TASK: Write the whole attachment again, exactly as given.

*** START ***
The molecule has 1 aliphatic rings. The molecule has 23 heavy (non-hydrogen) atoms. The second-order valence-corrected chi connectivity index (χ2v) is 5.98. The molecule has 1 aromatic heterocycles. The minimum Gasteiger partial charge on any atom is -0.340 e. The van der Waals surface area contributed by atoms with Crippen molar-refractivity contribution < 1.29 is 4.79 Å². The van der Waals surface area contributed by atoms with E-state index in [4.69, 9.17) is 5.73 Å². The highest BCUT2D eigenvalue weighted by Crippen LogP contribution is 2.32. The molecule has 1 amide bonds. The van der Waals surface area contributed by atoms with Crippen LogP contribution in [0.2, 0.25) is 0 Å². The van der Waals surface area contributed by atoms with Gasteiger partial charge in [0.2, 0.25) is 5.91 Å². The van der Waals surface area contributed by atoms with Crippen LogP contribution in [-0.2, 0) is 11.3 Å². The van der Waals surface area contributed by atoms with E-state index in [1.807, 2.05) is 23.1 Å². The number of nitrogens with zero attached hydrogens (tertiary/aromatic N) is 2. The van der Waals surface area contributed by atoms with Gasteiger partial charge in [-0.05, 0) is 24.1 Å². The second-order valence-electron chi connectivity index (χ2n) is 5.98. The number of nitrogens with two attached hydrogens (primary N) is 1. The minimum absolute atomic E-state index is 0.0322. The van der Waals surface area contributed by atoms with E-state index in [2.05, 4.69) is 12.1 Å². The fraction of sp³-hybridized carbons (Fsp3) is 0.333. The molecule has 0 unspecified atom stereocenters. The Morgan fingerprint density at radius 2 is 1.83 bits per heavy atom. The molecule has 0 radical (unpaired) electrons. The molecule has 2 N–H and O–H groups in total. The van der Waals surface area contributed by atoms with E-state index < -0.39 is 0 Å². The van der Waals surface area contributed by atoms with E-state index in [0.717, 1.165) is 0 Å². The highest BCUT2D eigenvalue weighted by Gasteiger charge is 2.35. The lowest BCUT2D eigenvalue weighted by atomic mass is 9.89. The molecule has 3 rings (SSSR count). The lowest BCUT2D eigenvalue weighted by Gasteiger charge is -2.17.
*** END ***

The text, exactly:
The molecule has 1 aliphatic rings. The molecule has 23 heavy (non-hydrogen) atoms. The second-order valence-corrected chi connectivity index (χ2v) is 5.98. The molecule has 1 aromatic heterocycles. The minimum Gasteiger partial charge on any atom is -0.340 e. The van der Waals surface area contributed by atoms with Crippen molar-refractivity contribution < 1.29 is 4.79 Å². The van der Waals surface area contributed by atoms with E-state index in [4.69, 9.17) is 5.73 Å². The highest BCUT2D eigenvalue weighted by Crippen LogP contribution is 2.32. The molecule has 1 amide bonds. The van der Waals surface area contributed by atoms with Crippen LogP contribution in [0.2, 0.25) is 0 Å². The van der Waals surface area contributed by atoms with Gasteiger partial charge in [0.2, 0.25) is 5.91 Å². The van der Waals surface area contributed by atoms with Crippen LogP contribution in [-0.2, 0) is 11.3 Å². The van der Waals surface area contributed by atoms with E-state index in [1.807, 2.05) is 23.1 Å². The number of nitrogens with zero attached hydrogens (tertiary/aromatic N) is 2. The van der Waals surface area contributed by atoms with Gasteiger partial charge in [-0.05, 0) is 24.1 Å². The second-order valence-electron chi connectivity index (χ2n) is 5.98. The number of nitrogens with two attached hydrogens (primary N) is 1. The minimum absolute atomic E-state index is 0.0322. The van der Waals surface area contributed by atoms with E-state index in [2.05, 4.69) is 12.1 Å². The fraction of sp³-hybridized carbons (Fsp3) is 0.333. The molecule has 0 unspecified atom stereocenters. The Morgan fingerprint density at radius 2 is 1.83 bits per heavy atom. The molecule has 0 radical (unpaired) electrons. The molecule has 2 N–H and O–H groups in total. The van der Waals surface area contributed by atoms with E-state index < -0.39 is 0 Å². The van der Waals surface area contributed by atoms with E-state index in [0.717, 1.165) is 0 Å². The highest BCUT2D eigenvalue weighted by Gasteiger charge is 2.35. The lowest BCUT2D eigenvalue weighted by atomic mass is 9.89. The molecule has 3 rings (SSSR count). The lowest BCUT2D eigenvalue weighted by Gasteiger charge is -2.17.